The Nuts is a monthly feature that takes a look at the best poker players in the world. This feature aims to produce a list of the best players at the moment. Our panel of 10 is comprised of ESPN.com's trio of poker contributors (Gary Wise, Bernard Lee and myself), ESPNdeportes.com poker editor Nahuel Ponce, Bluff magazine editor-in-chief Lance Bradley and managing editor Jessica Welman, PokerNews editor-in-chief Matthew Parvis and tournament reporter Don Peters, Pocketfives' Dan Cypra and Poker Road's Court Harrington.
The toughest question for our panel this month was simple: What should we do with Phil Ivey? One panelist stated being a poker player means you should be actually playing poker. Another offered that he's distanced himself from the game and doesn't deserve our consideration. A third said regardless of whether he's playing right now, he's still the best in the world. All viewpoints needed to be considered and it was a tough decision whether to rank him. Then, if the ranker felt he should be ranked, where do you put the player who hasn't played? It really was a split vote among the panel with some keeping faith in Ivey while others shunned our once-ranked-No. 1 player.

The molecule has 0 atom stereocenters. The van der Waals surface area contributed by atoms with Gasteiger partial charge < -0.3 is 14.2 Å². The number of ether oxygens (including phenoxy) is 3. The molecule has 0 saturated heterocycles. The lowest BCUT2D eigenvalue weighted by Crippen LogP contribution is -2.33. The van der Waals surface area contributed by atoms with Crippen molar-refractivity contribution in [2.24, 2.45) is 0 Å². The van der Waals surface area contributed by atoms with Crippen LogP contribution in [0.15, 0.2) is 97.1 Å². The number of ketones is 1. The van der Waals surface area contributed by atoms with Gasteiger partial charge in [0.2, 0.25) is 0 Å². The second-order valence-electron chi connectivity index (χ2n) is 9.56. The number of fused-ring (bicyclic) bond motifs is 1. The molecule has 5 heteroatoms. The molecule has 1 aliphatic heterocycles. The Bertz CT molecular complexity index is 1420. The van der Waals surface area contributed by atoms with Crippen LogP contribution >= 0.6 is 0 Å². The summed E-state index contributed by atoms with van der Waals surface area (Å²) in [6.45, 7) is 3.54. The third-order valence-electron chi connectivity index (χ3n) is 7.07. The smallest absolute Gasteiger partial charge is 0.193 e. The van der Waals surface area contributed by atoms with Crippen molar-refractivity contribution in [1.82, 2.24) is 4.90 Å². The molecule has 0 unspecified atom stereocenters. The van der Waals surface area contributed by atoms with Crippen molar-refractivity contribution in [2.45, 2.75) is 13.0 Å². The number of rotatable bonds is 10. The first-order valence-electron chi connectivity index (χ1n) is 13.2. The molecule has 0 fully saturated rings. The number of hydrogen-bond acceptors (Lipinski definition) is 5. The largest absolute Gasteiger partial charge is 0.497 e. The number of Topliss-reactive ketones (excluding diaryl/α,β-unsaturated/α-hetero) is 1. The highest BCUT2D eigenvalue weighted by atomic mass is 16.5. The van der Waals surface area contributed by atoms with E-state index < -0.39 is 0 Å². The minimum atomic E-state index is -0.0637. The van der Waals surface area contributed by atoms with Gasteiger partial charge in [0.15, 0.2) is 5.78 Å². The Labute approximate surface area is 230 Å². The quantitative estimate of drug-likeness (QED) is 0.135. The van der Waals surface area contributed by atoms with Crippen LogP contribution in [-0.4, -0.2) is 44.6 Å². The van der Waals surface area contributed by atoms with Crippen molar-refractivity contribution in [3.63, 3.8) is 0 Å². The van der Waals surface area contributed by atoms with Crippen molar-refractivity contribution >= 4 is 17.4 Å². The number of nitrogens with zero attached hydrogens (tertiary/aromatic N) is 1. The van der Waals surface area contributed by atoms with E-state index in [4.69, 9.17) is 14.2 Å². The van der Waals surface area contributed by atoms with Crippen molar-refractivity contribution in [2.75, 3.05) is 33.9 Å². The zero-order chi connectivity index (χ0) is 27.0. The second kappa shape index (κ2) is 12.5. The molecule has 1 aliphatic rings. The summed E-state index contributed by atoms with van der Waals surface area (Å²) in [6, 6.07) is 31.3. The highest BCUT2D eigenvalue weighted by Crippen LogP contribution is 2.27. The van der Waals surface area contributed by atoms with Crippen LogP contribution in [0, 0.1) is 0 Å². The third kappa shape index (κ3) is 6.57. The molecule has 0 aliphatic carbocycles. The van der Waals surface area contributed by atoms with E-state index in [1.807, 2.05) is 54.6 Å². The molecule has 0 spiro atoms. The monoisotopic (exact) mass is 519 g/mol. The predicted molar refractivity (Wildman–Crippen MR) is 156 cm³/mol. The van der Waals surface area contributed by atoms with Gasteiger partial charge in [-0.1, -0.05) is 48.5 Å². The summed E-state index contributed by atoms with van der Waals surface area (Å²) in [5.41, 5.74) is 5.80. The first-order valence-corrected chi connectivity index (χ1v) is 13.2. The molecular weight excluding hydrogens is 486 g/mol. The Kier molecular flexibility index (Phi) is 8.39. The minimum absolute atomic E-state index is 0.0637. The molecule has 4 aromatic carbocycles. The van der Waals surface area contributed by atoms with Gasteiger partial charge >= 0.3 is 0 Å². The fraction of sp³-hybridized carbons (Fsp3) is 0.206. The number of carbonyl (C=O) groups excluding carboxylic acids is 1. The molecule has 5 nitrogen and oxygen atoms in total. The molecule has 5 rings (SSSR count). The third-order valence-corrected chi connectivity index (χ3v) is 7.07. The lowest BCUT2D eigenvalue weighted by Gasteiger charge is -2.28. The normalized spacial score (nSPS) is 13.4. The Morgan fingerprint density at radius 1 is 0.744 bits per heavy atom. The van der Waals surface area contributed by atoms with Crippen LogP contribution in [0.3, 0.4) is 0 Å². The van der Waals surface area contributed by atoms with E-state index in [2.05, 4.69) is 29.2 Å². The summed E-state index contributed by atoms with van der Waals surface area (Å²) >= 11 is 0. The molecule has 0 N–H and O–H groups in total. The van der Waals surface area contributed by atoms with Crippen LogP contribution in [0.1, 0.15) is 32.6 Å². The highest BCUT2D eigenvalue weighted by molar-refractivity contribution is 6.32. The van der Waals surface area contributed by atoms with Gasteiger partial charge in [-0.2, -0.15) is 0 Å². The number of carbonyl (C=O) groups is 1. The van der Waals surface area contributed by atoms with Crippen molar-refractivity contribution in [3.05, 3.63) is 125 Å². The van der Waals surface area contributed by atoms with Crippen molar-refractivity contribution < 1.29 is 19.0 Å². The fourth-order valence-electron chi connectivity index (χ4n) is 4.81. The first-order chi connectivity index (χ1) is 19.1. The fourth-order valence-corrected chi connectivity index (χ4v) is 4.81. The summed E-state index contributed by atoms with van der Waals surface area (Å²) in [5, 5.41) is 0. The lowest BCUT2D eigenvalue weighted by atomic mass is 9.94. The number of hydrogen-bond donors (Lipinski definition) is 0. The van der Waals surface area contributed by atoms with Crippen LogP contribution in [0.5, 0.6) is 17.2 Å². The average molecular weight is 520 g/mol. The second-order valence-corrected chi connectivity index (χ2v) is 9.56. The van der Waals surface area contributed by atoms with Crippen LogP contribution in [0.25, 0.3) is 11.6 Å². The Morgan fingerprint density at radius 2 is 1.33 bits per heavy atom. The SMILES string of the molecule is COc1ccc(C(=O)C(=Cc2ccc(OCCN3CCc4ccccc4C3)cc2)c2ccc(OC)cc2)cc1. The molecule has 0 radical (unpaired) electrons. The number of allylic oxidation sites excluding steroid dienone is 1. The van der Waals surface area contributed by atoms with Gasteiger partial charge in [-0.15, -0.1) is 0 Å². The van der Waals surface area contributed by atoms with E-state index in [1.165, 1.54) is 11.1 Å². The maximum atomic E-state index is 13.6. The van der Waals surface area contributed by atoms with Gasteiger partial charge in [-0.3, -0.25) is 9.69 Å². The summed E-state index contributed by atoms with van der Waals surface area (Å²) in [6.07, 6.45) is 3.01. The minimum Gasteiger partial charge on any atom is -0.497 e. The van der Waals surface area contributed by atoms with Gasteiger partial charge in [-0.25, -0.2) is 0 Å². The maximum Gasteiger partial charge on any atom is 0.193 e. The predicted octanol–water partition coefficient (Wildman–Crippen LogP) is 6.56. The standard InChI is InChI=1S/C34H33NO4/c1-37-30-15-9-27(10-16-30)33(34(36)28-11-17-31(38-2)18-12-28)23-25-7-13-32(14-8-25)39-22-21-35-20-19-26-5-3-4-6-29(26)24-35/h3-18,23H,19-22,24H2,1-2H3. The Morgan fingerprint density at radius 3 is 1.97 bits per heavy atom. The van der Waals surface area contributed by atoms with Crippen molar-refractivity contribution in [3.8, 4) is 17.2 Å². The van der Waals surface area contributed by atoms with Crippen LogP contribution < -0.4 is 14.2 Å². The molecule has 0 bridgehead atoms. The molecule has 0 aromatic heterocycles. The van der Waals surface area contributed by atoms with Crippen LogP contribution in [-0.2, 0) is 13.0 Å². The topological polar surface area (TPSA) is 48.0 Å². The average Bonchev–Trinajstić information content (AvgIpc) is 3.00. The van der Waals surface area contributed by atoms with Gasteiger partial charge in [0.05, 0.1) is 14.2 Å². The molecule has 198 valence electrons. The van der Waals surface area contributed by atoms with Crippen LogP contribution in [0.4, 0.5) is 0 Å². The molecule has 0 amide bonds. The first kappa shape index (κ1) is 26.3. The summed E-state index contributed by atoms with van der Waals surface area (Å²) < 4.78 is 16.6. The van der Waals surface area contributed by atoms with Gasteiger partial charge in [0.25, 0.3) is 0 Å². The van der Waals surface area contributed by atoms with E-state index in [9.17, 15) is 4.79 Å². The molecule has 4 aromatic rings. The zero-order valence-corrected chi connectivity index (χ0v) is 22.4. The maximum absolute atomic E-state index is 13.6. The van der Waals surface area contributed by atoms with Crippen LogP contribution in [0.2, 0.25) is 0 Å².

One thing that much of the panel agreed on was the ascension to Jason Mercier to the No. 1 spot.
Mercier won his second WSOP bracelet in Event 35 and is one of the players in strong contention for the WSOP Player of the Year. He has secured five top-27 finishes through 48 events and is one of the leaders in earnings for the 2011 WSOP. Quite simply, Mercier continues to do it all and prove that he's among the game's best in any variety of poker players can dream up.
In this month's rankings, the panel took into consideration all the action from May and June. The WPT offered two major events and, of course, Erik Seidel won the $100,000 Super High Roller for his fourth title of 2011. Scott Seiver became the WPT Champion with his victory in the $25,000 event, and although he was a stalwart on this list in months past, his win seems to be slightly forgotten as he was one of the players on the rankings bubble. The entire month of June has been spent by players at the 2011 World Series of Poker, which offers a great look at the tournament poker world day in and day out. Ben Lamb's success thus far has earned him a bracelet, over $1 million in earnings and a couple votes on the Nuts list, but not enough support to enter the top 10.